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'People are very worried about what the future holds' - Varadkar concerned about dissident Republican violence in context of Brexit

 

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Taoiseach Leo Varadkar attends a session of the annual meeting of the World Economic Forum in Davos, Switzerland, Thursday, Jan. 24, 2019. (Gian Ehrenzeller/Keystone via AP)

Taoiseach Leo Varadkar attends a session of the annual meeting of the World Economic Forum in Davos, Switzerland, Thursday, Jan. 24, 2019. (Gian Ehrenzeller/Keystone via AP)

AP

Taoiseach Leo Varadkar attends a session of the annual meeting of the World Economic Forum in Davos, Switzerland, Thursday, Jan. 24, 2019. (Gian Ehrenzeller/Keystone via AP)

Leo Varadkar said he was concerned about dissident Republican violence in the context of Brexit, in an interview with Euronews.

He said it was 'very lucky' that nobody died in a recent car bomb in Derry, believed to have been carried out by dissidents.

"I don't want to say that that was directly linked to Brexit, or that it was directly linked to the 100th anniversary of the Irish parliament being founded. But Brexit is now all part of the context.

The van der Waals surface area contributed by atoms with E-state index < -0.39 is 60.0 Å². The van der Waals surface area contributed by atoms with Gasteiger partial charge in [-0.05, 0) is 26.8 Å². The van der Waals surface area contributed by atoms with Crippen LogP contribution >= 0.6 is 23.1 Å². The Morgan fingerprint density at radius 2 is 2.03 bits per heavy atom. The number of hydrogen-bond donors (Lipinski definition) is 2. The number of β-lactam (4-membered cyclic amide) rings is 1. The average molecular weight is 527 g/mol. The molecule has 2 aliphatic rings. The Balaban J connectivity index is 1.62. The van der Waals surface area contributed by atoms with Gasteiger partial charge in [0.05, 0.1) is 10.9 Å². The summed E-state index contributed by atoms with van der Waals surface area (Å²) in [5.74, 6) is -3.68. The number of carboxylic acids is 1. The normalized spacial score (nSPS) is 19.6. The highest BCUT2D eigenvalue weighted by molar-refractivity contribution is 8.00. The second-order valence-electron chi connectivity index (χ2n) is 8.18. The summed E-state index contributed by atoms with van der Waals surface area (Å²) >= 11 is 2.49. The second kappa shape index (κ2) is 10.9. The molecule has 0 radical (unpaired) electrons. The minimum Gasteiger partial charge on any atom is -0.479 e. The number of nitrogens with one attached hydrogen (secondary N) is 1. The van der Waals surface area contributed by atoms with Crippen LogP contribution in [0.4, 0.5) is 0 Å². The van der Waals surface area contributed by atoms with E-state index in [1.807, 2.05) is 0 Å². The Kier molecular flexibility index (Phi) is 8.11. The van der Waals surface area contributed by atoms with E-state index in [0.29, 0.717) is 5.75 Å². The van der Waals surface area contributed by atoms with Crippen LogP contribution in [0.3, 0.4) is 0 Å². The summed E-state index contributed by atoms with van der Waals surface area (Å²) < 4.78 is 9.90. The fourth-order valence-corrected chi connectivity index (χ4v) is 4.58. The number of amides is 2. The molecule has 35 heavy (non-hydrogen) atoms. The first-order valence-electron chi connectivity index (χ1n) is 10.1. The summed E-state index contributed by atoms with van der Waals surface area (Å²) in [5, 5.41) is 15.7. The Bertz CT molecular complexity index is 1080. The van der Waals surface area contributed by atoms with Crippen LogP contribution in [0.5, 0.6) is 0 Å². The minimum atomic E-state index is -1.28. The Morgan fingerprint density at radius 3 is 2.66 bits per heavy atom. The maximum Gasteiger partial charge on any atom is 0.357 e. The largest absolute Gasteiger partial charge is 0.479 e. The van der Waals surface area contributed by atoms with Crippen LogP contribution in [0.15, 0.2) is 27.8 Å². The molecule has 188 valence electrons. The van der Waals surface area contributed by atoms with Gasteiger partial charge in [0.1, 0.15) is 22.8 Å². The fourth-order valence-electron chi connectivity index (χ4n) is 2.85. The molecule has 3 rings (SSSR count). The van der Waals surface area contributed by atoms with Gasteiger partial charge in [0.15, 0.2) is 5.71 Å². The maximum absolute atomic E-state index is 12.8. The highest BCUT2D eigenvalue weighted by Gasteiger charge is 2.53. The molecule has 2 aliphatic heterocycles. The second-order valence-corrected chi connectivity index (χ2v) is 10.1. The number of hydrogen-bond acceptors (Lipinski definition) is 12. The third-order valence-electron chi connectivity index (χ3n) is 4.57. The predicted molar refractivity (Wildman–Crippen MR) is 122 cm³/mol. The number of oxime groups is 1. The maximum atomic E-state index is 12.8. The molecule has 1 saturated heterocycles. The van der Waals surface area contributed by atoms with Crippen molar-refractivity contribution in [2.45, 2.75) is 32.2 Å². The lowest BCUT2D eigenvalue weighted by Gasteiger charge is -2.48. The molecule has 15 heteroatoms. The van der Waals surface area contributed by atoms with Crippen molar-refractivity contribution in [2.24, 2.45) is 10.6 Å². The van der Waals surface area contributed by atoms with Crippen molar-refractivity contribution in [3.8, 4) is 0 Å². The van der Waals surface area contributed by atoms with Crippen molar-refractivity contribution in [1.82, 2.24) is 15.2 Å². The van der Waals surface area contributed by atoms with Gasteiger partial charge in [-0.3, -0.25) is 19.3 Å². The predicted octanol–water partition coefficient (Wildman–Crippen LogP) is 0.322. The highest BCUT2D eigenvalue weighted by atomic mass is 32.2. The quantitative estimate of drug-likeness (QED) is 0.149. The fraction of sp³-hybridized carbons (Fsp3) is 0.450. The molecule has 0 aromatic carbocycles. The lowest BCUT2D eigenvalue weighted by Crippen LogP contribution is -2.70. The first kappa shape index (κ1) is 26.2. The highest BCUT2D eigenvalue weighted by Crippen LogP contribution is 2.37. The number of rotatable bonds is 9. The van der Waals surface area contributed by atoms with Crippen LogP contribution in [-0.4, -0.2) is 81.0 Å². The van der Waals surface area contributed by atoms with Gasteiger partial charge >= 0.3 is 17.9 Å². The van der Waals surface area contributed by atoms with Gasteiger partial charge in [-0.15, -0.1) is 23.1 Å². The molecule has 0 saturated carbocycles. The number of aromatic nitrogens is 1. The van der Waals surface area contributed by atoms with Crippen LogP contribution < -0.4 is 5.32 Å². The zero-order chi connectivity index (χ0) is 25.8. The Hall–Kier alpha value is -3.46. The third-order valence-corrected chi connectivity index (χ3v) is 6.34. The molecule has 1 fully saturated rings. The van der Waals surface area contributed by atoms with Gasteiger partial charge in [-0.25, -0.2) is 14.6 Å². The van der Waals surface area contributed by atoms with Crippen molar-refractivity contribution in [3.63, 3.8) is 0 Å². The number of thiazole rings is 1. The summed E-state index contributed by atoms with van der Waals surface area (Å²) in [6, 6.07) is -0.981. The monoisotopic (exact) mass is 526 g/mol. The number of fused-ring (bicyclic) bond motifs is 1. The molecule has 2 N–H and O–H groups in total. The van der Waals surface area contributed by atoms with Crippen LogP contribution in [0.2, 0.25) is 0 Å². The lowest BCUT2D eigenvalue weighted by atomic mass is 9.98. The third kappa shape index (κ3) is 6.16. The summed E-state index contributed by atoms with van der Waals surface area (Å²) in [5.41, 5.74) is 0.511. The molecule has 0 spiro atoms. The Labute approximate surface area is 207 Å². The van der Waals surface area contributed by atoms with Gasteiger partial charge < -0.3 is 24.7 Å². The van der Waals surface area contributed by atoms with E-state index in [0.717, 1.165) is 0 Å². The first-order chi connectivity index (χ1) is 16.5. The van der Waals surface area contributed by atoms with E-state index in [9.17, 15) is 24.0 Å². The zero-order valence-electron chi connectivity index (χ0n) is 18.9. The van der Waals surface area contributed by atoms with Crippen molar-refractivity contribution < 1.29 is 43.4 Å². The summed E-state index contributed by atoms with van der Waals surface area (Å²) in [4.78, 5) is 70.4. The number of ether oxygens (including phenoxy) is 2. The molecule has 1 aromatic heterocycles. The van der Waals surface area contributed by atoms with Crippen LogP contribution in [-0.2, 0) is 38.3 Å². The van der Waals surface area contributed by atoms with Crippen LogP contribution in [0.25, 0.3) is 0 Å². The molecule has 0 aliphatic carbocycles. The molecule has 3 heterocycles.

"It's one of the reasons why the power-sharing Government isn't functioning in Northern Ireland, and it is something that's causing great concern for citizens in the North and also along the border counties."

"Every day thousands of people cross the border to go to work, thousands of people cross the border to go to college or school. And all of those people are very worried now about what the future holds.

"Things that they thought had been settled have now been unsettled, and that does create an environment that dissidents can exploit.

Earlier, Mr Varadkar said that a no deal Brexit would result in a period of 'chaos' and Ireland would have to negotiate with the EU and the UK to avoid a hard border.

Mr Varadkar said Ireland would face a 'major dilemma' if there is a no deal scenario.

"Ireland has obligations to protect the single market...the United Kingdom would have a responsibility to abide by World Trade Organisation rules, and both the United Kingdom and Ireland would have responsibilities to honour the Good Friday Agreement and the peace process.

"So I think we'd end up in a situation whereby the EU and Ireland and the UK would have to come together and in order to honour our commitment to the people of Ireland that there would be no hard border, we would have to agree on full alignment on customs and regulations.

"So after a period of chaos we would perhaps end up exactly where we are now, with a very similar deal."

Mr Varadkar said however that this was a hypothetical answer to a hypothetical question.

"The truth is nobody can know for sure what would happen in a no-deal scenario, that's why we worked so hard over the past two years to put together a withdrawal agreement."

Online Editors